After this initial period, your treatment will depend on whether the cause of your vitamin B12 deficiency is related to your diet or whether the deficiency is causing any neurological problems, such as problems with thinking, memory and behaviour.
The most common cause of vitamin B12 deficiency in the UK is pernicious anaemia, which is not related to your diet.

Diet-related

If your vitamin B12 deficiency is caused by a lack of the vitamin in your diet, you may be prescribed vitamin B12 tablets to take every day between meals.

Or you may need to have an injection of hydroxocobalamin twice a year.
People who find it difficult to get enough vitamin B12 in their diets, such as those following a vegan diet, may need vitamin B12 tablets for life.
Although it's less common, people with vitamin B12 deficiency caused by a prolonged poor diet may be advised to stop taking the tablets once their vitamin B12 levels have returned to normal and their diet has improved.
Good sources of vitamin B12 include:
  • meat
  • salmon and cod
  • milk and other dairy products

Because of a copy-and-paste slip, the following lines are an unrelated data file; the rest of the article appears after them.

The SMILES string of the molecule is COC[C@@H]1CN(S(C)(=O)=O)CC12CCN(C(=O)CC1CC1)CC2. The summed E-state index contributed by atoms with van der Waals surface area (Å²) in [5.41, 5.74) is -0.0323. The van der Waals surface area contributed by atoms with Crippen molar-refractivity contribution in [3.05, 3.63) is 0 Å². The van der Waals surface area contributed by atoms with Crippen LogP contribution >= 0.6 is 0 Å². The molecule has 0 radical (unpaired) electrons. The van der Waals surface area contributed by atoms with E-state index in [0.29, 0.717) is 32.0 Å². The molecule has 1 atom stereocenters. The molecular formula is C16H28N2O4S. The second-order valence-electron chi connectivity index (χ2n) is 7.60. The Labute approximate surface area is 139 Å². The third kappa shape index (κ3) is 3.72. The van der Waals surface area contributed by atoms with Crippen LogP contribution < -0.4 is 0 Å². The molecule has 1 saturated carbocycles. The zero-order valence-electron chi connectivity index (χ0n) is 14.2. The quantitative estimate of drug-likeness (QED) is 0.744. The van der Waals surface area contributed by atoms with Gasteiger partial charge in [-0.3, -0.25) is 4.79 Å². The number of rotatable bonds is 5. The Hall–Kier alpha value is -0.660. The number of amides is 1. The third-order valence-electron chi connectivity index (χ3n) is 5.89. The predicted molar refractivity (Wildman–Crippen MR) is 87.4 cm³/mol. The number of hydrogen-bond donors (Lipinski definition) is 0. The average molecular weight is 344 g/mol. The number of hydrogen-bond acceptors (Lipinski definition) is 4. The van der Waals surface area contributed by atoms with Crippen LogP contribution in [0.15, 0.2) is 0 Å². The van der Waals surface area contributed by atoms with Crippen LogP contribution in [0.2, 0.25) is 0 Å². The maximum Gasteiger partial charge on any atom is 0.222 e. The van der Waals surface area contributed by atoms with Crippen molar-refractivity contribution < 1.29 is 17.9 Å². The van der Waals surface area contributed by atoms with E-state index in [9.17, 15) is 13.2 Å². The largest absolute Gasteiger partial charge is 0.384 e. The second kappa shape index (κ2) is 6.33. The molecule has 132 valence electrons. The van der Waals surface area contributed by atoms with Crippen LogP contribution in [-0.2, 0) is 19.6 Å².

• eggs
The proscribing of B12 depends on circumstances, cancer patients usually get it on prescription, but if it's deemed due to diet it's not available on prescription.
 

harrow

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Ian, is your wife old enough to get free prescriptions?
If she is I would go right back to your GP and push to get it on prescription.

If he's told her she needs it then he's obliged to prescribe it, imo.
Unless she pays for her prescriptions and it might actually be cheaper for her to buy over the counter?
If it isn't cheaper over the counter then there is no valid reason for the GP not to prescribe it, unless he is just trying to save his practice money?

I get my vitamin D free on prescription, but that's because I'm lucky enough to have a sh*t hot oncologist! ;) (y)

Your doctor could also be fobbing you off about the injections.
See this extract below from the current NHS website and point the lazy/tight fisted sods in the same direction.
If you get no joy try your nearest Holland & Barrett, their staff are well up on what you need.

Full link here: https://www.nhs.uk/conditions/vitamin-b12-or-folate-deficiency-anaemia/treatment/